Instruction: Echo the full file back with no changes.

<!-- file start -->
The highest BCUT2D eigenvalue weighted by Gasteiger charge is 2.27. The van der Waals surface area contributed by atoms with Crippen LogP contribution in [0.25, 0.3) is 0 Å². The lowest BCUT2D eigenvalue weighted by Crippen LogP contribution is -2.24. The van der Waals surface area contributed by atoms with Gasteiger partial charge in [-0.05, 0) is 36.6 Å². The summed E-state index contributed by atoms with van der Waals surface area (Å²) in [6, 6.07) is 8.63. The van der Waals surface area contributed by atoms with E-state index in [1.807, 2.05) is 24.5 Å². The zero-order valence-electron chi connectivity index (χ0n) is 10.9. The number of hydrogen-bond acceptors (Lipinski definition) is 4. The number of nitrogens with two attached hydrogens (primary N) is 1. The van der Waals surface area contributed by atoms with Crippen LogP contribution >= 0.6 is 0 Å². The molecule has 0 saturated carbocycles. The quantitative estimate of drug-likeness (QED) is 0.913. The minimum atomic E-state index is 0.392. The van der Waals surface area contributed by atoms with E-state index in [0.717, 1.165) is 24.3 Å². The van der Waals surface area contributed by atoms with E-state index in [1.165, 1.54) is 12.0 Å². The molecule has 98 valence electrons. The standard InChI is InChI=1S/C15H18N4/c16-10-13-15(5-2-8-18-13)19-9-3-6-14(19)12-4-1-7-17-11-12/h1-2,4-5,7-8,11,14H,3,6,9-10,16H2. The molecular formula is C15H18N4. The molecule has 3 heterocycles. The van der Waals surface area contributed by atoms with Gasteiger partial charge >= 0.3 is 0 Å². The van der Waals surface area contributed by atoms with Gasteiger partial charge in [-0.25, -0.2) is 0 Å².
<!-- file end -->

The highest BCUT2D eigenvalue weighted by Gasteiger charge is 2.27. The van der Waals surface area contributed by atoms with Crippen LogP contribution in [0.25, 0.3) is 0 Å². The lowest BCUT2D eigenvalue weighted by Crippen LogP contribution is -2.24. The van der Waals surface area contributed by atoms with Gasteiger partial charge in [-0.05, 0) is 36.6 Å². The summed E-state index contributed by atoms with van der Waals surface area (Å²) in [6, 6.07) is 8.63. The van der Waals surface area contributed by atoms with E-state index in [1.807, 2.05) is 24.5 Å². The zero-order valence-electron chi connectivity index (χ0n) is 10.9. The number of hydrogen-bond acceptors (Lipinski definition) is 4. The number of nitrogens with two attached hydrogens (primary N) is 1. The van der Waals surface area contributed by atoms with Crippen LogP contribution >= 0.6 is 0 Å². The molecule has 0 saturated carbocycles. The quantitative estimate of drug-likeness (QED) is 0.913. The minimum atomic E-state index is 0.392. The van der Waals surface area contributed by atoms with E-state index in [0.717, 1.165) is 24.3 Å². The van der Waals surface area contributed by atoms with E-state index in [1.165, 1.54) is 12.0 Å². The molecule has 98 valence electrons. The standard InChI is InChI=1S/C15H18N4/c16-10-13-15(5-2-8-18-13)19-9-3-6-14(19)12-4-1-7-17-11-12/h1-2,4-5,7-8,11,14H,3,6,9-10,16H2. The molecular formula is C15H18N4. The molecule has 3 heterocycles. The van der Waals surface area contributed by atoms with Gasteiger partial charge >= 0.3 is 0 Å². The van der Waals surface area contributed by atoms with Gasteiger partial charge in [-0.25, -0.2) is 0 Å².